The 1967 Outer Space Treaty began to codify norms, such as the obligation not to place weapons of mass destruction in this domain. The Outer Space Treaty also gained important adherents over time. France didn’t sign up until 1970, West Germany in 1971, India in 1982, and China in 1983. 

The Outer Space Treaty predated and didn’t tackle problems of debris, harmful interference and traffic management in this domain. For space to be sustainable for military, intelligence, commercial, scientific and exploratory purposes, norms governing debris, harmful interference and traffic management will have to be established or strengthened.

Some in the United States assume that U.S. adversaries will disregard norms and that rules of the road for space will hamstring U.S. responses. Their preference for freedom of action is understandable, but paradoxically at odds with U.S. national security and commercial interests in space. A free-for-all in space would impair everything the United States has gained and stands to gain in this domain. Freedom of action to engage in certain types of bad behavior — such as anti-satellite (ASAT) tests that generate long-lasting, lethal space debris — can ruin space for everyone.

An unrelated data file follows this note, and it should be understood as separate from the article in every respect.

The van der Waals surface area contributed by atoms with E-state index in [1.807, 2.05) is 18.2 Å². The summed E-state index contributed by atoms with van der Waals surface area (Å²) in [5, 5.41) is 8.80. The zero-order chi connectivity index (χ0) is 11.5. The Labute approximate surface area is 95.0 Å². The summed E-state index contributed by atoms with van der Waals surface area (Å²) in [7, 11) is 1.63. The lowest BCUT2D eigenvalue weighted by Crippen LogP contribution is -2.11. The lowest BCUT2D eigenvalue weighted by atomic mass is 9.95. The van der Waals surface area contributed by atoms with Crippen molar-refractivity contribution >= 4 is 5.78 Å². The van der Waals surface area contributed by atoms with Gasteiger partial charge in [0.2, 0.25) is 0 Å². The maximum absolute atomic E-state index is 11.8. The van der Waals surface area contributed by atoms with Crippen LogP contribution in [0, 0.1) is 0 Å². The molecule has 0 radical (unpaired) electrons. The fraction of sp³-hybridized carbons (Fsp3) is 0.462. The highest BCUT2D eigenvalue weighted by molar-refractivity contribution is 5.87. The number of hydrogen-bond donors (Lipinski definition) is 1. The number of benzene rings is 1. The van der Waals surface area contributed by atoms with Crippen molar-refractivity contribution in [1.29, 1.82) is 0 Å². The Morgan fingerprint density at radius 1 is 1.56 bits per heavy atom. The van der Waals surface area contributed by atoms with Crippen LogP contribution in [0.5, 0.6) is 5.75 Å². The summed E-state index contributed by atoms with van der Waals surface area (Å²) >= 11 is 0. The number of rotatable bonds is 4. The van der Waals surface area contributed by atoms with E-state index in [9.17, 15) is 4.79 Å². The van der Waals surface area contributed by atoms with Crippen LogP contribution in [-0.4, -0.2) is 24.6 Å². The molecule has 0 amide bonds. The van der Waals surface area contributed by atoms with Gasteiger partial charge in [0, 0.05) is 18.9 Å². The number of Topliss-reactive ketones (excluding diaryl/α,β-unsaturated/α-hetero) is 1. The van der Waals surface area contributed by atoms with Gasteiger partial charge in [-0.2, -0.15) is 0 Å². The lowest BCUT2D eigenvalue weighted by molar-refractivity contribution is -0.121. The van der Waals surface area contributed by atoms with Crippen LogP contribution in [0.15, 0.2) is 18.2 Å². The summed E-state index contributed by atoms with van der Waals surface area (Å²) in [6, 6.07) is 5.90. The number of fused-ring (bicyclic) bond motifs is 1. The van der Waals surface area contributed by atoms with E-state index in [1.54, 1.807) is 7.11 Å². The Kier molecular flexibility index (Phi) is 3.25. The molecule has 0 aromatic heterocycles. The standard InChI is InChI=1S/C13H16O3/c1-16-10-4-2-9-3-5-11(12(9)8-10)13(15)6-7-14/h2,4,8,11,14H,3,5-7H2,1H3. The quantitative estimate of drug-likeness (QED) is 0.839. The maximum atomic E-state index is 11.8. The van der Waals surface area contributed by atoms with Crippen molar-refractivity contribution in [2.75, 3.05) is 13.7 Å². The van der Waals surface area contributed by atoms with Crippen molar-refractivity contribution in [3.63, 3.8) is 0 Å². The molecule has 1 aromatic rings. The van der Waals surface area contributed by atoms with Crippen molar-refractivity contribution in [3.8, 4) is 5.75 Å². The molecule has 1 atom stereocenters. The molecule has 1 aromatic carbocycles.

Because norms can’t be taken for granted, the United States has to have insurance policies against those who behave irresponsibly in space. No spacefaring nation has more retaliatory options to choose from than the United States — and not just in space. The ability to retaliate helps to deter norm breakers. The denial of gain by norm breakers also helps to deter. Having resilient capabilities for space operations is therefore essential.

There are three ways to proceed to set norms in space: 

  • An ambitious treaty that seeks to prevent the placement of weapons and the threat or use of force in outer space.
  • A narrow treaty banning the worst and most verifiable kinds of ASAT tests — those that generate long-lasting, mutating debris clouds.
  • A norm-setting international code of conduct. 

The second and third options are not mutually exclusive.